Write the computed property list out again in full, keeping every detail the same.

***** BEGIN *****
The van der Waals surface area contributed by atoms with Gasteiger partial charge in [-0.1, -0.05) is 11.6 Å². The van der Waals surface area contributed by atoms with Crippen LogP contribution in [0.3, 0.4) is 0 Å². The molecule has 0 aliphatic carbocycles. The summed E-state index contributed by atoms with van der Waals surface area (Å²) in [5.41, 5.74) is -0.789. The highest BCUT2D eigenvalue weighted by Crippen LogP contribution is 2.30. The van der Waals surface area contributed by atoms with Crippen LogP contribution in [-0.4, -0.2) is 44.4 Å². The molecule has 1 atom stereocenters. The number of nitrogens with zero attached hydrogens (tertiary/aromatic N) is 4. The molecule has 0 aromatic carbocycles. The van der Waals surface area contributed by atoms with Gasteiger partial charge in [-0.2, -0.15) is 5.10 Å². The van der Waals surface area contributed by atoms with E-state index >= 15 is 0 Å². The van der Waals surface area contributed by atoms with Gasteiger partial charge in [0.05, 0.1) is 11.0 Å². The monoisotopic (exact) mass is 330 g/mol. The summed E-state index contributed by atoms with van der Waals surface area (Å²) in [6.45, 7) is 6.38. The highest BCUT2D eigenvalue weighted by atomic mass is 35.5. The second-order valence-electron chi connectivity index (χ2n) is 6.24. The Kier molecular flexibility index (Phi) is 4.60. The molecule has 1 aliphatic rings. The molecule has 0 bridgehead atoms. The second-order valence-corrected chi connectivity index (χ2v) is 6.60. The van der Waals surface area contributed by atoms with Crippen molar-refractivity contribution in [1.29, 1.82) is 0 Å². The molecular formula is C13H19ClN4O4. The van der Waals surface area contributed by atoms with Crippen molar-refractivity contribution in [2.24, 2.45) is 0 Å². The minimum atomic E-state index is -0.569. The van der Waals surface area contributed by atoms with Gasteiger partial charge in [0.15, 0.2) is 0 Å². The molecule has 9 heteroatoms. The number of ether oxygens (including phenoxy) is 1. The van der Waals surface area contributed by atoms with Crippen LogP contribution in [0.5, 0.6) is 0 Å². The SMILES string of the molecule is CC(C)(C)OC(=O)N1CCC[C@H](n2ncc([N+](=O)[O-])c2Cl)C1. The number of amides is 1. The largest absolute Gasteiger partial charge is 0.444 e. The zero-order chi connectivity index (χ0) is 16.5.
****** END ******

The van der Waals surface area contributed by atoms with Gasteiger partial charge in [-0.1, -0.05) is 11.6 Å². The van der Waals surface area contributed by atoms with Crippen LogP contribution in [0.3, 0.4) is 0 Å². The molecule has 0 aliphatic carbocycles. The summed E-state index contributed by atoms with van der Waals surface area (Å²) in [5.41, 5.74) is -0.789. The highest BCUT2D eigenvalue weighted by Crippen LogP contribution is 2.30. The van der Waals surface area contributed by atoms with Crippen LogP contribution in [-0.4, -0.2) is 44.4 Å². The molecule has 1 atom stereocenters. The number of nitrogens with zero attached hydrogens (tertiary/aromatic N) is 4. The molecule has 0 aromatic carbocycles. The van der Waals surface area contributed by atoms with Gasteiger partial charge in [-0.2, -0.15) is 5.10 Å². The van der Waals surface area contributed by atoms with E-state index >= 15 is 0 Å². The van der Waals surface area contributed by atoms with Gasteiger partial charge in [0.05, 0.1) is 11.0 Å². The monoisotopic (exact) mass is 330 g/mol. The summed E-state index contributed by atoms with van der Waals surface area (Å²) in [6.45, 7) is 6.38. The highest BCUT2D eigenvalue weighted by atomic mass is 35.5. The second-order valence-electron chi connectivity index (χ2n) is 6.24. The Kier molecular flexibility index (Phi) is 4.60. The molecule has 1 aliphatic rings. The molecule has 0 bridgehead atoms. The second-order valence-corrected chi connectivity index (χ2v) is 6.60. The van der Waals surface area contributed by atoms with Crippen molar-refractivity contribution in [1.29, 1.82) is 0 Å². The molecular formula is C13H19ClN4O4. The van der Waals surface area contributed by atoms with Crippen molar-refractivity contribution in [2.24, 2.45) is 0 Å². The minimum atomic E-state index is -0.569. The van der Waals surface area contributed by atoms with Gasteiger partial charge in [0.15, 0.2) is 0 Å². The molecule has 9 heteroatoms. The number of ether oxygens (including phenoxy) is 1. The van der Waals surface area contributed by atoms with Crippen LogP contribution in [0.5, 0.6) is 0 Å². The SMILES string of the molecule is CC(C)(C)OC(=O)N1CCC[C@H](n2ncc([N+](=O)[O-])c2Cl)C1. The number of amides is 1. The largest absolute Gasteiger partial charge is 0.444 e. The zero-order chi connectivity index (χ0) is 16.5.